The Ron Review: Dawn of the Dead (1978)

George Romero's Dawn of the Dead is 30 years old, which makes the original Night of the Living Dead 40 years old. Can you believe it? These are two of the greatest and most influential horror movies of modern times. And to think that a project with such humble, low-budget beginnings would have such an impact.

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I'll deal with Night in a separate review, but as most horror fans well know, it became an underground hit. The whole thing could very well have just ended there, because it was not a time when sequels to everything under the sun were a given. It apparently was another horror maestro, Italian director Dario Argento, who encouraged Romero to pursue a sequel (of sorts; each movie in this series has its own cast of characters, with the zombies being the only recurring element). Argento helped finance and distribute the film in return for having jurisdiction over the final cut of the European release. (Which, if you ever get the chance to see it, is actually a better film - it's tighter than the Romero version and better paced, and does not have as many goofy gags. And the musical score is way better.)

Night worked mainly because of its low budget, which gave the film an almost documentary feel and added to the horrifying realism. But for his second foray into the zombie crisis, Romero took a different tack. Dawn is primarily a horror film, yes, but with strong doses of satire and social commentary. It's what Stephen King, in his wonderful book Danse Macabre, would call "the B-picture as tabloid editorial."

At times, the film puts too much emphasis on humor and gags (again, the Argento cut rectifies this problem to some degree). But Dawn is clearly a milestone in the horror genre, and a yardstick against which other horror films are compared. I think the point Romero was trying to make by having the zombies be the butt of so many jokes and gags was that when humanity is really facing a catastrophe that threatens its very survival, it won't be some outside force that dooms us; we'll likely do ourselves in through sheer incompetence and by letting our emotions get the better of us. What the zombies do, they do only on mindless instinct. It's the humans in the movie who act out of misguided intentions and often prove how a crisis brings out the worst in everyone. (To make a more contemporary point, if we were faced with a plague or bioterror epidemic that was killing thousands of people every day, how well do you think our infrastructure and bureaucracies would mobilize to effectively deal with a problem of that magnitude?)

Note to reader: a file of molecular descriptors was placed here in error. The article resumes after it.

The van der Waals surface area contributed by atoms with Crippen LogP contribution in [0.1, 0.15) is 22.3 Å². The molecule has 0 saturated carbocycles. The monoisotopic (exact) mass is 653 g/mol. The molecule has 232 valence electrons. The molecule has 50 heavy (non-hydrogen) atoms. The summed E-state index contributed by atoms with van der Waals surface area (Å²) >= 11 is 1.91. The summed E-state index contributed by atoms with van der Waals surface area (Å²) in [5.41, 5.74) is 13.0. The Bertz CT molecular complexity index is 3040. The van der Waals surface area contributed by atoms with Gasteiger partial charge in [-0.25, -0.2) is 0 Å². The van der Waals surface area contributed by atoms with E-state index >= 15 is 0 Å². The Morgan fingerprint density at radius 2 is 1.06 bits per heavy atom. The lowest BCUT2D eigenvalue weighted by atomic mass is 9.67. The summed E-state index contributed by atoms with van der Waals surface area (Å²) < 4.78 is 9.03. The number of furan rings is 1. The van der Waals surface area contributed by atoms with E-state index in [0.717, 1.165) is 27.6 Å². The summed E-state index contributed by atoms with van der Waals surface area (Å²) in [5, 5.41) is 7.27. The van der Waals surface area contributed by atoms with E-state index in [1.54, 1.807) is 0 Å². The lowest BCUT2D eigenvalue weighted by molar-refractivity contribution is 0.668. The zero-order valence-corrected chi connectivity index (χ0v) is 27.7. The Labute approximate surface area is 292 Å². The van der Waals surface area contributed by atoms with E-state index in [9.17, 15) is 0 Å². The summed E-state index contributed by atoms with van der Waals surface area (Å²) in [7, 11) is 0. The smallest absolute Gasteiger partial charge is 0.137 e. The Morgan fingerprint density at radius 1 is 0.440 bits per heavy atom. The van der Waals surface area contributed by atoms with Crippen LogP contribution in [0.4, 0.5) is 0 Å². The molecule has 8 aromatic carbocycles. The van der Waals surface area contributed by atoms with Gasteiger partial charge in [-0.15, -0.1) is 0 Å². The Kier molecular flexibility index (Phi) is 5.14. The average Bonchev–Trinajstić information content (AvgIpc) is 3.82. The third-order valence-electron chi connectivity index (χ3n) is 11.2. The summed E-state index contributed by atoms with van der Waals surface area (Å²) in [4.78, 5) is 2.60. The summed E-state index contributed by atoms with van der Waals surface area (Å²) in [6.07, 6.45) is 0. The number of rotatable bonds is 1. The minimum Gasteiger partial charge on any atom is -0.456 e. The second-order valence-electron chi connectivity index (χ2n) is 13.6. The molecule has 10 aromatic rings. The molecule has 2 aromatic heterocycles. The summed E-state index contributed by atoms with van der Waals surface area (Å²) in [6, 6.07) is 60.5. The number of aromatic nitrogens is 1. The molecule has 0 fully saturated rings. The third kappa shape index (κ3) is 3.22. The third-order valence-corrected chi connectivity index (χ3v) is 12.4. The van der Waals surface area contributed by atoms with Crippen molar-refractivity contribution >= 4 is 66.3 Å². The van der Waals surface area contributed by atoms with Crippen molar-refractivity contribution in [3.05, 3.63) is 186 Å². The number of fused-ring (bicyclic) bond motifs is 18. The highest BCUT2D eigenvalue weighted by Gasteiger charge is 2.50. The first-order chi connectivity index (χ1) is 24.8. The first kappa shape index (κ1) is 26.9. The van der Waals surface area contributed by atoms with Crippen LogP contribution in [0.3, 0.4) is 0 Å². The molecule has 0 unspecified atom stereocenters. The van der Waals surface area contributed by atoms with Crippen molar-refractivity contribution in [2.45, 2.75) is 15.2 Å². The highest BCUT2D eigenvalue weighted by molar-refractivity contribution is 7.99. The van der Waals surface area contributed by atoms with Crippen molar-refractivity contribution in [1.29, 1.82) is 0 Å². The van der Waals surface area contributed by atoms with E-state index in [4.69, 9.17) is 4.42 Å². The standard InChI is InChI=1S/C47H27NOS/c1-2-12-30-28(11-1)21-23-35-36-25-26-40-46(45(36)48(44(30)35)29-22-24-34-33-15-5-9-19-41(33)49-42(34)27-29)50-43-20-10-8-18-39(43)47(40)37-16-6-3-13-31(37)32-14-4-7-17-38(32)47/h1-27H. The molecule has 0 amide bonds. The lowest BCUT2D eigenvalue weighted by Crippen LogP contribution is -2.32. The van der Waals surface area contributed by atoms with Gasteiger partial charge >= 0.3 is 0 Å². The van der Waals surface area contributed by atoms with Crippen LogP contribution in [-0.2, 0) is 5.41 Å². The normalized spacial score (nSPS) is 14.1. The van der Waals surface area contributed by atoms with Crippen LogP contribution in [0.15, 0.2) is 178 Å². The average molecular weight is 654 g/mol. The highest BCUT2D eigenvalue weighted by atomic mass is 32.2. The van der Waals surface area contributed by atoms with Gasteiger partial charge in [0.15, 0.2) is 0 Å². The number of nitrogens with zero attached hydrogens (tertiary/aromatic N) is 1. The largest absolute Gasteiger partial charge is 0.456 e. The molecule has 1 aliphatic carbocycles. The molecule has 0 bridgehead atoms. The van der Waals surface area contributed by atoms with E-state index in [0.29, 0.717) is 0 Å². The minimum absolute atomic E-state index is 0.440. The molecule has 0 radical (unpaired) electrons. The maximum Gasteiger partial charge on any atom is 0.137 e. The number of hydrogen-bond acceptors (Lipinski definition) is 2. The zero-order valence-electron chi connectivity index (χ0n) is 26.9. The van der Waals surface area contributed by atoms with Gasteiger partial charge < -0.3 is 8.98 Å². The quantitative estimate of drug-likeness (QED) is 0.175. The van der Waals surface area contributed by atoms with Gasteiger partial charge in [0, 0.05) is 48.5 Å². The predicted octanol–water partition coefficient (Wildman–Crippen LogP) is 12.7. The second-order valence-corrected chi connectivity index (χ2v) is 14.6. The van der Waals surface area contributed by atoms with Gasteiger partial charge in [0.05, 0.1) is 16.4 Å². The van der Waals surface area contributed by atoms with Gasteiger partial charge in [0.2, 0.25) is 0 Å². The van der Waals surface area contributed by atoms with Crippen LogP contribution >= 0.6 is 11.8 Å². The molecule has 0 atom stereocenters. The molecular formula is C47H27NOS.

The film gets high marks for convincing dialogue and characterizations, solid performances given that these are all unknown actors, and terrific editing. This was also one of the movies that put horror makeup genius Tom Savini on the map (he also has a small role in the film as a punk). The zombies may not look as gory as today's special effects technology can manage (they all seem to have blue faces), but given what the state of the art was at the time, Savini clearly made the most of what he had to work with. If you compare the zombies here to what Savini achieved in the next film, Day of the Dead, they're rather weak by comparison.

Dawn remains a classic. Of course, four years ago they had the gall to do a remake. Needless to say, the remake had none of the satirical savvy that made the first one such a treat to watch. Stick with Romero's original.